African American Women of the Civil War Era - Untold Stories
On October 21, 2017, the Unitarian Universalist Congregation of Fairfax (UUCF) was honored to host five visitors from the 1800’s, mostly the Civil War era, through the inspiring performances of the Female Re-enactors of Distinction (FREED).
The FREED performance was sponsored by the UUCF Racial Justice Steering Committee (RJSC) in support of its Second Principle Project. The project is designed to help UUCF live our commitment to the Unitarian Universalist Second Principle by affirming and promoting justice, equity and compassion in human relations. Through this project, the RJSC is dedicated to helping the congregation understand the root causes and effects of racism and developing partnerships with other institutions working to dismantle racism, particularly institutions led by people of color. Education is one of the ways the RJSC addresses these goals.
FREED was founded in 2005 in association with D.C.’s African American Civil War Museum and focuses on resurrecting real life stories of African American women of the mid-19th century whose stories are not found in traditional textbooks. Through these re-enactments, the women of FREED help to fill in the gap of so many important missing pieces of our nation’s history. Their mission is to educate the public and promote the accomplishments of African American Civil War Soldiers and the women who supported the fight for freedom. Most history books depict slaves working in plantation fields but fail to include the achievements of so many other African Americans, like the exceptional women portrayed by FREED.
The accomplishments of the African American women portrayed in their re-enactments are impressive, not only for the era in which they lived, but even by today’s standards. As writers, political activists, doctors, and nurses, they helped bring victory to the North and advance the cause of civil rights in the decades beyond.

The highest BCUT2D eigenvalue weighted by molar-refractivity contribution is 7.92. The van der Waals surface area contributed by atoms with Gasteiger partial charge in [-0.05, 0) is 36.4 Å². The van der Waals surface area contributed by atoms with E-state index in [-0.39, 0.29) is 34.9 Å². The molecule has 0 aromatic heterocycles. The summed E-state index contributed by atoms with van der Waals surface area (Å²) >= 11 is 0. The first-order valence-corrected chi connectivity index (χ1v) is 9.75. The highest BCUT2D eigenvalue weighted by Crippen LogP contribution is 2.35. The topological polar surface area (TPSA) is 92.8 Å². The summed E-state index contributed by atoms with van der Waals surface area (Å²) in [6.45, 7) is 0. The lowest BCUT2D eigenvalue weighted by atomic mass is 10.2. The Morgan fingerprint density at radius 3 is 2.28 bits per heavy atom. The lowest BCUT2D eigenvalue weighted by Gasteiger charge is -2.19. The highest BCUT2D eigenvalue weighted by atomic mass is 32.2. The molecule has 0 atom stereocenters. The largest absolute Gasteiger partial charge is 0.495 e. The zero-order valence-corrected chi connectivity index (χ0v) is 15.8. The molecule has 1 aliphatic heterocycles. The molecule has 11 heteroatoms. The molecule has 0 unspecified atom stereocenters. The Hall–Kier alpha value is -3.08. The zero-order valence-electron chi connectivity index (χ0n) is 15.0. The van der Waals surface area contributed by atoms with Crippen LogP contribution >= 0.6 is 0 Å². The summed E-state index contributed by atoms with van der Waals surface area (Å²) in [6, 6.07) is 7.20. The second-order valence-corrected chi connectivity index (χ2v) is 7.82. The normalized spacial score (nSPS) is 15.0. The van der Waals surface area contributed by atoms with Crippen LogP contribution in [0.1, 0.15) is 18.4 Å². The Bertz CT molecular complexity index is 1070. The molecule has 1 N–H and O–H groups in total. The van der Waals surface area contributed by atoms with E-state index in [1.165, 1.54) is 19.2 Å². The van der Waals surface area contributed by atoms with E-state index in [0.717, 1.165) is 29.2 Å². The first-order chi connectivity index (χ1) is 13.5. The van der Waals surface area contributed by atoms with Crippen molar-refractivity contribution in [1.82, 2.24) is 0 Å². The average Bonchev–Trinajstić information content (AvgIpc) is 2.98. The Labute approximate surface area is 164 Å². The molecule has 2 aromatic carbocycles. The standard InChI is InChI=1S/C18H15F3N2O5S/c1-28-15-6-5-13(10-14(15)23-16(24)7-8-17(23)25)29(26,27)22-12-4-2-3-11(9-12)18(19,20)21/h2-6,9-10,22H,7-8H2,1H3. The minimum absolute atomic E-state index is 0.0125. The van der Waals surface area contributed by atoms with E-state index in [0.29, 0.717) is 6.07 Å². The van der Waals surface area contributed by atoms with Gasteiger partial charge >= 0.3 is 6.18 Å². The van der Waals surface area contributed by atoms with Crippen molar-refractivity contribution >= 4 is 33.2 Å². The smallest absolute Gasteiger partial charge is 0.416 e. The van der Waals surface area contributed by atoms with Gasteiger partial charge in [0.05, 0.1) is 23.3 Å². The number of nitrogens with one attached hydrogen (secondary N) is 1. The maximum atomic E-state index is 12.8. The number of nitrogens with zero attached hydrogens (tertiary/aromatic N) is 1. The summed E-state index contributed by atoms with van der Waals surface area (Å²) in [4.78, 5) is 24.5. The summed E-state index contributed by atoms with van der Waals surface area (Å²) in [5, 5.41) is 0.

After the performance, everyone joined together in a potluck dinner shared with the performers, while having the opportunity to talk with them in greater depth about the characters they portray and their reasons for being involved in these re-enactments. The event provided an opportunity for everyone to connect with one another and to learn and grow through reflection. It was an informative and educational event that taught us more about our history which has been ignored. As a woman in the audience said, “It makes you wonder how many more important figures in our past, such as these women, have been ignored in our history books.” Another attendee commented that it motivated her to start researching to learn more about the accomplishments of her African American ancestors and their contributions to the history of America. Anyone wanting more information about this event or the performers may contact Kaye Cook, skcnva [at] yahoo [dot] com.